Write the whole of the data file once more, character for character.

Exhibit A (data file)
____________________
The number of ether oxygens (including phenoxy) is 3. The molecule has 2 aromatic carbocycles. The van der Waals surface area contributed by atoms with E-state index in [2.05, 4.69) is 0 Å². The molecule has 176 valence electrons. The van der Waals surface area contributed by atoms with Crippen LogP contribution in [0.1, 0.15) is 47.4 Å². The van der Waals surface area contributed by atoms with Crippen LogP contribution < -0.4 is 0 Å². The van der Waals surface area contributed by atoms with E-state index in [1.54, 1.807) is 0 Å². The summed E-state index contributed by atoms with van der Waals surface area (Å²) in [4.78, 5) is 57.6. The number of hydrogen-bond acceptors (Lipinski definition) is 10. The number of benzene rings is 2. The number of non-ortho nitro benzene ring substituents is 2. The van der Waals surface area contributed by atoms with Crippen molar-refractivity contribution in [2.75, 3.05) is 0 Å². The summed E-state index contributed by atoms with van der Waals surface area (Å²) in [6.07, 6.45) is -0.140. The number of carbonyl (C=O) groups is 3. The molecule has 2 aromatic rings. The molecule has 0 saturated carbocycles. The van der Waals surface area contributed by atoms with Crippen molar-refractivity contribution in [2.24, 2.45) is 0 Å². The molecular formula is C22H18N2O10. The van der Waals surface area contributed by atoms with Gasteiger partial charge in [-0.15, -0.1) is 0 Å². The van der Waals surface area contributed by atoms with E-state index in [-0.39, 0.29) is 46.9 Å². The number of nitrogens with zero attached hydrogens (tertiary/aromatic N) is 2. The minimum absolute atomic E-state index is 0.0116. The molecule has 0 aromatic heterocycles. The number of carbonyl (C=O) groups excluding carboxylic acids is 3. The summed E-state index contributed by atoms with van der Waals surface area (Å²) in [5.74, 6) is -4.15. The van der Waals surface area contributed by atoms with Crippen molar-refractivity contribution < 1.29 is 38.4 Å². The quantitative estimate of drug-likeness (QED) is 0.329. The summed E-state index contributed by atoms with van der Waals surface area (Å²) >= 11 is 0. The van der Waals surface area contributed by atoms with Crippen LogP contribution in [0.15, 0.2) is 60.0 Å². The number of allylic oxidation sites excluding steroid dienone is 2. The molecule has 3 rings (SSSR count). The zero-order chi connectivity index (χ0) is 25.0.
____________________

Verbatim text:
The number of ether oxygens (including phenoxy) is 3. The molecule has 2 aromatic carbocycles. The van der Waals surface area contributed by atoms with E-state index in [2.05, 4.69) is 0 Å². The molecule has 176 valence electrons. The van der Waals surface area contributed by atoms with Crippen LogP contribution in [0.1, 0.15) is 47.4 Å². The van der Waals surface area contributed by atoms with Crippen LogP contribution < -0.4 is 0 Å². The van der Waals surface area contributed by atoms with E-state index in [1.54, 1.807) is 0 Å². The summed E-state index contributed by atoms with van der Waals surface area (Å²) in [4.78, 5) is 57.6. The number of hydrogen-bond acceptors (Lipinski definition) is 10. The number of benzene rings is 2. The number of non-ortho nitro benzene ring substituents is 2. The van der Waals surface area contributed by atoms with Crippen molar-refractivity contribution in [2.75, 3.05) is 0 Å². The summed E-state index contributed by atoms with van der Waals surface area (Å²) in [6.07, 6.45) is -0.140. The number of carbonyl (C=O) groups is 3. The molecule has 2 aromatic rings. The molecule has 0 saturated carbocycles. The van der Waals surface area contributed by atoms with Crippen molar-refractivity contribution in [2.24, 2.45) is 0 Å². The molecular formula is C22H18N2O10. The van der Waals surface area contributed by atoms with Gasteiger partial charge in [-0.15, -0.1) is 0 Å². The van der Waals surface area contributed by atoms with E-state index in [-0.39, 0.29) is 46.9 Å². The number of nitrogens with zero attached hydrogens (tertiary/aromatic N) is 2. The minimum absolute atomic E-state index is 0.0116. The molecule has 0 aromatic heterocycles. The number of carbonyl (C=O) groups excluding carboxylic acids is 3. The summed E-state index contributed by atoms with van der Waals surface area (Å²) in [5.74, 6) is -4.15. The van der Waals surface area contributed by atoms with Crippen molar-refractivity contribution < 1.29 is 38.4 Å². The quantitative estimate of drug-likeness (QED) is 0.329. The summed E-state index contributed by atoms with van der Waals surface area (Å²) >= 11 is 0. The van der Waals surface area contributed by atoms with Crippen LogP contribution in [0.15, 0.2) is 60.0 Å². The number of allylic oxidation sites excluding steroid dienone is 2. The molecule has 3 rings (SSSR count). The zero-order chi connectivity index (χ0) is 25.0.